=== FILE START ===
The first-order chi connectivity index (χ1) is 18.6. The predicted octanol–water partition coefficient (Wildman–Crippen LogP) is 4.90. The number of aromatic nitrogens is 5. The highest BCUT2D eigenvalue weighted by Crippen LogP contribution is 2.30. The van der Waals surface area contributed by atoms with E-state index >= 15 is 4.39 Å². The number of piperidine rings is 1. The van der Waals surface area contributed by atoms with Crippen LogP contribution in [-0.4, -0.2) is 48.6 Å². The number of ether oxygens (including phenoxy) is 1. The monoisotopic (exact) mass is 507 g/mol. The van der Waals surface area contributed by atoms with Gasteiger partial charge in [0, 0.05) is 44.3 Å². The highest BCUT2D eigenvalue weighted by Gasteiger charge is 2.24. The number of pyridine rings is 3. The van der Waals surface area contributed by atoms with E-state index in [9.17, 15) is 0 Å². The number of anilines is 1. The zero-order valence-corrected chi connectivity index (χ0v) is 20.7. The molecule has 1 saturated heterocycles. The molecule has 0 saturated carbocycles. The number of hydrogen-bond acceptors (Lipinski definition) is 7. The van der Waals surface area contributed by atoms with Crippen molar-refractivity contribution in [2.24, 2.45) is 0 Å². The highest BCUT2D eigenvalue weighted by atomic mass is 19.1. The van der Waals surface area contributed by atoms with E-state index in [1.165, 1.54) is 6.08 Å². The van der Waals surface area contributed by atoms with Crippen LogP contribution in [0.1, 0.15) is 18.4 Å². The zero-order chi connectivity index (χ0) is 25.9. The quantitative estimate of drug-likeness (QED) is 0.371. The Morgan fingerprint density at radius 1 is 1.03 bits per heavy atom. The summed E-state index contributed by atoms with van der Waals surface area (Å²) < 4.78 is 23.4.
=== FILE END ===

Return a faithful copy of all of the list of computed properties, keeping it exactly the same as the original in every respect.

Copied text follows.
The first-order chi connectivity index (χ1) is 18.6. The predicted octanol–water partition coefficient (Wildman–Crippen LogP) is 4.90. The number of aromatic nitrogens is 5. The highest BCUT2D eigenvalue weighted by Crippen LogP contribution is 2.30. The van der Waals surface area contributed by atoms with E-state index >= 15 is 4.39 Å². The number of piperidine rings is 1. The van der Waals surface area contributed by atoms with Crippen LogP contribution in [-0.4, -0.2) is 48.6 Å². The number of ether oxygens (including phenoxy) is 1. The monoisotopic (exact) mass is 507 g/mol. The van der Waals surface area contributed by atoms with Gasteiger partial charge in [0, 0.05) is 44.3 Å². The highest BCUT2D eigenvalue weighted by Gasteiger charge is 2.24. The number of pyridine rings is 3. The van der Waals surface area contributed by atoms with E-state index in [9.17, 15) is 0 Å². The number of anilines is 1. The zero-order valence-corrected chi connectivity index (χ0v) is 20.7. The molecule has 1 saturated heterocycles. The molecule has 0 saturated carbocycles. The number of hydrogen-bond acceptors (Lipinski definition) is 7. The van der Waals surface area contributed by atoms with Crippen molar-refractivity contribution in [2.24, 2.45) is 0 Å². The highest BCUT2D eigenvalue weighted by atomic mass is 19.1. The van der Waals surface area contributed by atoms with E-state index in [1.165, 1.54) is 6.08 Å². The van der Waals surface area contributed by atoms with Crippen LogP contribution in [0.1, 0.15) is 18.4 Å². The zero-order chi connectivity index (χ0) is 25.9. The quantitative estimate of drug-likeness (QED) is 0.371. The Morgan fingerprint density at radius 1 is 1.03 bits per heavy atom. The summed E-state index contributed by atoms with van der Waals surface area (Å²) < 4.78 is 23.4.